Objective: To identify biomarker patterns typical for Alzheimer disease (AD) in an independent, unsupervised way, without using information on the clinical diagnosis.
Design: Mixture modeling approach.
Setting: Alzheimer's Disease Neuroimaging Initiative database.
Patients or other participants: Cognitively normal persons, patients with AD, and individuals with mild cognitive impairment.
Main outcome measures: Cerebrospinal fluid-derived beta-amyloid protein 1-42, total tau protein, and phosphorylated tau(181P) protein concentrations were used as biomarkers on a clinically well-characterized data set. The outcome of the qualification analysis was validated on 2 additional data sets, 1 of which was autopsy confirmed.
Results: Using the US Alzheimer's Disease Neuroimaging Initiative data set, a cerebrospinal fluid beta-amyloid protein 1-42/phosphorylated tau(181P) biomarker mixture model identified 1 feature linked to AD, while the other matched the "healthy" status. The AD signature was found in 90%, 72%, and 36% of patients in the AD, mild cognitive impairment, and cognitively normal groups, respectively. The cognitively normal group with the AD signature was enriched in apolipoprotein E epsilon4 allele carriers. Results were validated on 2 other data sets. In 1 study consisting of 68 autopsy-confirmed AD cases, 64 of 68 patients (94% sensitivity) were correctly classified with the AD feature. In another data set with patients (n = 57) with mild cognitive impairment followed up for 5 years, the model showed a sensitivity of 100% in patients progressing to AD.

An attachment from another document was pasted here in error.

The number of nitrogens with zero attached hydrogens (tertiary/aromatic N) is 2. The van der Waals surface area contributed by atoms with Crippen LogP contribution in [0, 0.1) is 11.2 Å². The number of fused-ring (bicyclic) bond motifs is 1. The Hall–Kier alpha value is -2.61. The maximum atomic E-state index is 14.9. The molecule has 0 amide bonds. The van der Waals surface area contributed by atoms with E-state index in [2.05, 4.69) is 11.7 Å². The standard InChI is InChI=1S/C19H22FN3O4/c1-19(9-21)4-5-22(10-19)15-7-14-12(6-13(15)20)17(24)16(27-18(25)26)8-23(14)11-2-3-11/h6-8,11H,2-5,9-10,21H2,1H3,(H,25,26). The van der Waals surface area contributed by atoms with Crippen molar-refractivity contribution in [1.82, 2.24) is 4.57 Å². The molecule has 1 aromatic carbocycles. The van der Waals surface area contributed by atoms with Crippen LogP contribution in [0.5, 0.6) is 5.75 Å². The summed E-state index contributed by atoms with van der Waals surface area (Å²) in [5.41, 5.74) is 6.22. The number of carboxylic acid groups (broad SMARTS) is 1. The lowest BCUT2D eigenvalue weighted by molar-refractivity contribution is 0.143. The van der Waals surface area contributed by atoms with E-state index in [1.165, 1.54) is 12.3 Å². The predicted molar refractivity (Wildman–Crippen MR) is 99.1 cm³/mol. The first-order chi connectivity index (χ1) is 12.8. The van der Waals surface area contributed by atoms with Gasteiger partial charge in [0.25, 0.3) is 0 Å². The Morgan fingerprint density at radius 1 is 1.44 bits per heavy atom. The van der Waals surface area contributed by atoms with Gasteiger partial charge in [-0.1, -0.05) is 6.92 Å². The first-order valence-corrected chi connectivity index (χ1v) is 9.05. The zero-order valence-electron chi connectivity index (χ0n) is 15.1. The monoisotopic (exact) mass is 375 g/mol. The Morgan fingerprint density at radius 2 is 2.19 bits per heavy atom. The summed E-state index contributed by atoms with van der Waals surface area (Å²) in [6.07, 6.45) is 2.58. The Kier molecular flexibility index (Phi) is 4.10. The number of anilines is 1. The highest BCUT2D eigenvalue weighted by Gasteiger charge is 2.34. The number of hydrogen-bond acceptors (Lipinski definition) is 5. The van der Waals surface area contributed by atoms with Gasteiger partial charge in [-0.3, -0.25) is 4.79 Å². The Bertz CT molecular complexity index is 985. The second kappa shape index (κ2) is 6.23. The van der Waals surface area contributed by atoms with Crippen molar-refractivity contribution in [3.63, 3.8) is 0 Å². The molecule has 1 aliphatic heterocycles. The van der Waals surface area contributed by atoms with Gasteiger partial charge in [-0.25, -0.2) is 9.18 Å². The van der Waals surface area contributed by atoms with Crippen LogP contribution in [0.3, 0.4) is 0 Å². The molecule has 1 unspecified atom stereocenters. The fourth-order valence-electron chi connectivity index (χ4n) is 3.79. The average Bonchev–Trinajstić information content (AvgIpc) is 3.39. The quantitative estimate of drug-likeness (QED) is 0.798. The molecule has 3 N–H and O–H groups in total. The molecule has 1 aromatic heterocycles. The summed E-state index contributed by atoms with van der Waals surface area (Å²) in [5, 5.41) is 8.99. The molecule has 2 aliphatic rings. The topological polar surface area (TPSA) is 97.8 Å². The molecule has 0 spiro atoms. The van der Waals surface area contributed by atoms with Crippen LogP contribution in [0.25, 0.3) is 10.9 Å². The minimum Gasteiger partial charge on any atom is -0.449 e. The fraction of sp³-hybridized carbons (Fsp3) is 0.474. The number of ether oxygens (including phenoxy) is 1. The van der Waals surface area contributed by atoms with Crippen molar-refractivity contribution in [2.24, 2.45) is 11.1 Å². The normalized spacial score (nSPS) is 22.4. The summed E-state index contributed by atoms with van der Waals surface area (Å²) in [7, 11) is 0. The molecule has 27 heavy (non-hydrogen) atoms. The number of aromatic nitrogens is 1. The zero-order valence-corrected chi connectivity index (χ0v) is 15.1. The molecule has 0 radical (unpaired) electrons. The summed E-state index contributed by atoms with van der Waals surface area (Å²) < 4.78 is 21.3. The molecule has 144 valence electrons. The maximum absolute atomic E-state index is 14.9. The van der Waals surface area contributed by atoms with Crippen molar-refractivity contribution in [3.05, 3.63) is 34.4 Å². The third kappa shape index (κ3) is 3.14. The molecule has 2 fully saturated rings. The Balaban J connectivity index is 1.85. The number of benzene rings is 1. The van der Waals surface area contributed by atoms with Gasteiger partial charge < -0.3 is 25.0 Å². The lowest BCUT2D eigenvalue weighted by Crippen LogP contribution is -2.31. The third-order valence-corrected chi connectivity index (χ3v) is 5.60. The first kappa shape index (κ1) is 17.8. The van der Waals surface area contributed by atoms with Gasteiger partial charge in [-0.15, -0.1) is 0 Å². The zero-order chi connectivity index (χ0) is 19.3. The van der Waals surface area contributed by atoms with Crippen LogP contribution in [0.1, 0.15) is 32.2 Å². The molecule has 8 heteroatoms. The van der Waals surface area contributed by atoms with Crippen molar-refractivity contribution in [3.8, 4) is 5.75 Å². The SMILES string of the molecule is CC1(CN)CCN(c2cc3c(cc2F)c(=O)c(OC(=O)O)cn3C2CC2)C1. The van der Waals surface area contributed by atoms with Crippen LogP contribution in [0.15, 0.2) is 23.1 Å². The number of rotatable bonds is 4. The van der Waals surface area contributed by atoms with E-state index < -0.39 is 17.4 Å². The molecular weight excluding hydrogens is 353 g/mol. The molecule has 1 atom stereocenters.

Conclusions: The mixture modeling approach, totally independent of clinical AD diagnosis, correctly classified patients with AD. The unexpected presence of the AD signature in more than one-third of cognitively normal subjects suggests that AD pathology is active and detectable earlier than has heretofore been envisioned.